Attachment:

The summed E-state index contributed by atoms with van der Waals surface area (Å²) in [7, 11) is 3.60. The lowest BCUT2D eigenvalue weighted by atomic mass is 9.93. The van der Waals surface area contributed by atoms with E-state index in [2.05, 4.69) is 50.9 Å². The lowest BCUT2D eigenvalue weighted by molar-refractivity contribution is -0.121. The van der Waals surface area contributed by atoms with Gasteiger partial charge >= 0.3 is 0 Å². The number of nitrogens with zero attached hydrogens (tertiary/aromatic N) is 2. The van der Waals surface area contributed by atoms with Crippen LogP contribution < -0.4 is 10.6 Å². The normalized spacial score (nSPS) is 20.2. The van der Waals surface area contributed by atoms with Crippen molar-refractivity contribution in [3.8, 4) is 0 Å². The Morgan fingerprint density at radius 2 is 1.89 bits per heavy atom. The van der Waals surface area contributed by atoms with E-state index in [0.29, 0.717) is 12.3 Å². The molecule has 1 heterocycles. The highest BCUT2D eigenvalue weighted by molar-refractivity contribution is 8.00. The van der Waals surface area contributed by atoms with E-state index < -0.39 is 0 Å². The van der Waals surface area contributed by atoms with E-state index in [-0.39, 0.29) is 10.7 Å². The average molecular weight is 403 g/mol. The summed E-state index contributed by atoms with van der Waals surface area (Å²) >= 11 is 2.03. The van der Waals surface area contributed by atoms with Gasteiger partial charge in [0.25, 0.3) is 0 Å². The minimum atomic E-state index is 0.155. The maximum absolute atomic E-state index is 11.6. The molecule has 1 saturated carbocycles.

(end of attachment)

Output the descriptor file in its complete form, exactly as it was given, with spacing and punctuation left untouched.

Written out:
The summed E-state index contributed by atoms with van der Waals surface area (Å²) in [7, 11) is 3.60. The lowest BCUT2D eigenvalue weighted by atomic mass is 9.93. The van der Waals surface area contributed by atoms with E-state index in [2.05, 4.69) is 50.9 Å². The lowest BCUT2D eigenvalue weighted by molar-refractivity contribution is -0.121. The van der Waals surface area contributed by atoms with Gasteiger partial charge >= 0.3 is 0 Å². The number of nitrogens with zero attached hydrogens (tertiary/aromatic N) is 2. The van der Waals surface area contributed by atoms with Crippen LogP contribution < -0.4 is 10.6 Å². The normalized spacial score (nSPS) is 20.2. The van der Waals surface area contributed by atoms with Crippen molar-refractivity contribution in [3.8, 4) is 0 Å². The Morgan fingerprint density at radius 2 is 1.89 bits per heavy atom. The van der Waals surface area contributed by atoms with E-state index in [0.29, 0.717) is 12.3 Å². The molecule has 1 heterocycles. The highest BCUT2D eigenvalue weighted by molar-refractivity contribution is 8.00. The van der Waals surface area contributed by atoms with E-state index < -0.39 is 0 Å². The van der Waals surface area contributed by atoms with E-state index in [-0.39, 0.29) is 10.7 Å². The average molecular weight is 403 g/mol. The summed E-state index contributed by atoms with van der Waals surface area (Å²) >= 11 is 2.03. The van der Waals surface area contributed by atoms with Gasteiger partial charge in [0.25, 0.3) is 0 Å². The minimum atomic E-state index is 0.155. The maximum absolute atomic E-state index is 11.6. The molecule has 1 saturated carbocycles.